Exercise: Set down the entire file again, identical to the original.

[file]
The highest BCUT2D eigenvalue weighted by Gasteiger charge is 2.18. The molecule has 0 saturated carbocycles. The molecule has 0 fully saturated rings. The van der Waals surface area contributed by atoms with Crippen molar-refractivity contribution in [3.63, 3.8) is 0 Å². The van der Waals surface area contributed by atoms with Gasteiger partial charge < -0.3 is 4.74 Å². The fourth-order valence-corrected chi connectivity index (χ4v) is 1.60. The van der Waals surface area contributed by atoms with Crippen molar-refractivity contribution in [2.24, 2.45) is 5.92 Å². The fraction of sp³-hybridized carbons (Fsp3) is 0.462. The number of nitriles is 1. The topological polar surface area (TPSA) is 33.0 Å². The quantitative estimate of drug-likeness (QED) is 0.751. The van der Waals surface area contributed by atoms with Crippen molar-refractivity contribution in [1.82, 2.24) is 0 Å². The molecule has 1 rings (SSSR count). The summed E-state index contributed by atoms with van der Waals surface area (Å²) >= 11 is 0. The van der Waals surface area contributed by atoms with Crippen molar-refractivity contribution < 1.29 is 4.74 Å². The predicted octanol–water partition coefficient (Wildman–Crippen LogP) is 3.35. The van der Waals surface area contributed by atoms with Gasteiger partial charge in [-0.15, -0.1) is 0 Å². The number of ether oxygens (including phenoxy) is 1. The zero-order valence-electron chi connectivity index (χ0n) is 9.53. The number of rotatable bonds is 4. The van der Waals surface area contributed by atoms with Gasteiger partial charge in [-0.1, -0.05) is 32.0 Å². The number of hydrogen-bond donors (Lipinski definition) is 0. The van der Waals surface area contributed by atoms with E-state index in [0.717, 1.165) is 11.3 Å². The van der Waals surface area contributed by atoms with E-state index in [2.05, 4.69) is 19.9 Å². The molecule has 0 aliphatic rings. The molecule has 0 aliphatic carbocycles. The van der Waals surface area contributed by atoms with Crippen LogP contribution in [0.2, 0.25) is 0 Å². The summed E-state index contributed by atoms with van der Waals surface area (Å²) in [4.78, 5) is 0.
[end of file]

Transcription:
The highest BCUT2D eigenvalue weighted by Gasteiger charge is 2.18. The molecule has 0 saturated carbocycles. The molecule has 0 fully saturated rings. The van der Waals surface area contributed by atoms with Crippen molar-refractivity contribution in [3.63, 3.8) is 0 Å². The van der Waals surface area contributed by atoms with Gasteiger partial charge < -0.3 is 4.74 Å². The fourth-order valence-corrected chi connectivity index (χ4v) is 1.60. The van der Waals surface area contributed by atoms with Crippen molar-refractivity contribution in [2.24, 2.45) is 5.92 Å². The fraction of sp³-hybridized carbons (Fsp3) is 0.462. The number of nitriles is 1. The topological polar surface area (TPSA) is 33.0 Å². The quantitative estimate of drug-likeness (QED) is 0.751. The van der Waals surface area contributed by atoms with Crippen molar-refractivity contribution in [1.82, 2.24) is 0 Å². The molecule has 1 rings (SSSR count). The summed E-state index contributed by atoms with van der Waals surface area (Å²) >= 11 is 0. The van der Waals surface area contributed by atoms with Crippen molar-refractivity contribution < 1.29 is 4.74 Å². The predicted octanol–water partition coefficient (Wildman–Crippen LogP) is 3.35. The van der Waals surface area contributed by atoms with Gasteiger partial charge in [-0.15, -0.1) is 0 Å². The number of ether oxygens (including phenoxy) is 1. The zero-order valence-electron chi connectivity index (χ0n) is 9.53. The number of rotatable bonds is 4. The van der Waals surface area contributed by atoms with Gasteiger partial charge in [-0.1, -0.05) is 32.0 Å². The number of hydrogen-bond donors (Lipinski definition) is 0. The van der Waals surface area contributed by atoms with E-state index in [0.717, 1.165) is 11.3 Å². The van der Waals surface area contributed by atoms with E-state index in [2.05, 4.69) is 19.9 Å². The molecule has 0 aliphatic rings. The molecule has 0 aliphatic carbocycles. The van der Waals surface area contributed by atoms with Crippen LogP contribution in [0.2, 0.25) is 0 Å². The summed E-state index contributed by atoms with van der Waals surface area (Å²) in [4.78, 5) is 0.